Fiber-optic project to boost network speed for researchers

Chancellor George Blumenthal addresses campus and community leaders at the event to celebrate the fiber-optic project that will connect UCSC to a high-bandwidth research network with speeds 10 times current levels. (Photo by Guy Lasnier)

With the completion of a new fiber-optic project, members of the campus community will be able to tap into an ultra-high-speed Internet network with much greater capacity than the campus's current connection.

The groundwork for the connection is expected to be in place by this time next year. The initial installation will provide a 10-fold increase in speed over the current connection, and will initially improve the campus's core network loop.

The tie-in to the California Research & Education Network 2 (CalREN 2) backbone also brings the potential for high-speed Internet connections for other schools, colleges, governments, and businesses in Santa Cruz County, Chancellor George Blumenthal said.

"It is a huge boost for the competitive advantage of UC Santa Cruz and the Monterey Bay Area, and has the potential to fuel the local economy and enable new opportunities for the City of Santa Cruz," Blumenthal said at a kick-off event January 24.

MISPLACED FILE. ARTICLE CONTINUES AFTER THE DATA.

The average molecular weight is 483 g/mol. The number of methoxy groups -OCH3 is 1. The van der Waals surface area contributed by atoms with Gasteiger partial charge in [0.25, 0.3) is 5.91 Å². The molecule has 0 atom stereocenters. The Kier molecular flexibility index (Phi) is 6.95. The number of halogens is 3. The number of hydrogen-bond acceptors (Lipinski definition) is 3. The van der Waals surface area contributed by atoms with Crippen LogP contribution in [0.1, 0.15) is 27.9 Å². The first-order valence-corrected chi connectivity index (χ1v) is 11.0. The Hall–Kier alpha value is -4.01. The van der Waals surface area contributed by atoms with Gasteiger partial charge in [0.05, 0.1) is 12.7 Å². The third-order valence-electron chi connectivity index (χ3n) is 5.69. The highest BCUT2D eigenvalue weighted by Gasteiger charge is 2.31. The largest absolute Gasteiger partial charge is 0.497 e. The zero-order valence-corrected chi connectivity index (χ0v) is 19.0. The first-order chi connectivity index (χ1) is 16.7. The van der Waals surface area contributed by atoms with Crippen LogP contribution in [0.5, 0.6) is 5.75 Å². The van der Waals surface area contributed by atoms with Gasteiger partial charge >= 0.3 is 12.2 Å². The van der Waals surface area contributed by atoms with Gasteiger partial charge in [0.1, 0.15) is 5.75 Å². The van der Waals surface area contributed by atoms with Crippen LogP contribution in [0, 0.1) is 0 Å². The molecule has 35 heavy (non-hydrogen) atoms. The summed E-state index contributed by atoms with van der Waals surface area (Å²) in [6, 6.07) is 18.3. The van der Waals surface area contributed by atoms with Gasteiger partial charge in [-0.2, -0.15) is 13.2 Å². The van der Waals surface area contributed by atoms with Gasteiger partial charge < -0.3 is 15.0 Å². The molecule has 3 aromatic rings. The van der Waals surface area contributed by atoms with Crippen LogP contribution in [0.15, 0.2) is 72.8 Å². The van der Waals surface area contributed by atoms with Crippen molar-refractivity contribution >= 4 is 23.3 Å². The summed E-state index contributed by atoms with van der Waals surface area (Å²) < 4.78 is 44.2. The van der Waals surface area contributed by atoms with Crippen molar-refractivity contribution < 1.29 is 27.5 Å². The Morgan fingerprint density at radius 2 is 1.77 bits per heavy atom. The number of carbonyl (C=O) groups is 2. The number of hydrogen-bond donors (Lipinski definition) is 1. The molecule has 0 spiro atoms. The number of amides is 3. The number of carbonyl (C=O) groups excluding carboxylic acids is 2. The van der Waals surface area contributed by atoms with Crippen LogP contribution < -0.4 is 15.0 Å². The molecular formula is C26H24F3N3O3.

The dramatic increase in network connection speeds will be made possible by stringing nearly 30 miles of fiber-optic cable from Sunnyvale to Santa Cruz. High cost and treacherous terrain prevented UCSC from joining CalREN earlier.

"Having all the UC campuses connected to the network backbone is absolutely necessary," said Kris Hafner, associate vice president, information resources & communication, UC Office of the President.

UC Office of the President agreed to fund the $5.5 million project after Blumenthal persuaded them of its necessity, said Larry Merkley, UCSC vice provost, information technology. "It gives UCSC a new era of research capability and competitive edge," he said.

CalREN is operated by a nonprofit corporation known as CENIC, the Corporation for Education Network Initiatives in California. Its president, Jim Dolgonas, said the fiber-optic network links campuses throughout the state and will have important implications for researchers.

Professor Stan Woosley explained how astronomers in Santa Cruz will be able to work with the W. M. Keck Observatory in Hawaii without leaving their desks.

Margaret Morse, acting dean of the Arts, said students in the Digital Arts and New Media program will be able to use the increased bandwidth to collaborate on projects around the country and the world.

UC Santa Cruz is the last of the 10 UC campuses to be linked to the network. The cable work is expected to be completed by the end of the year.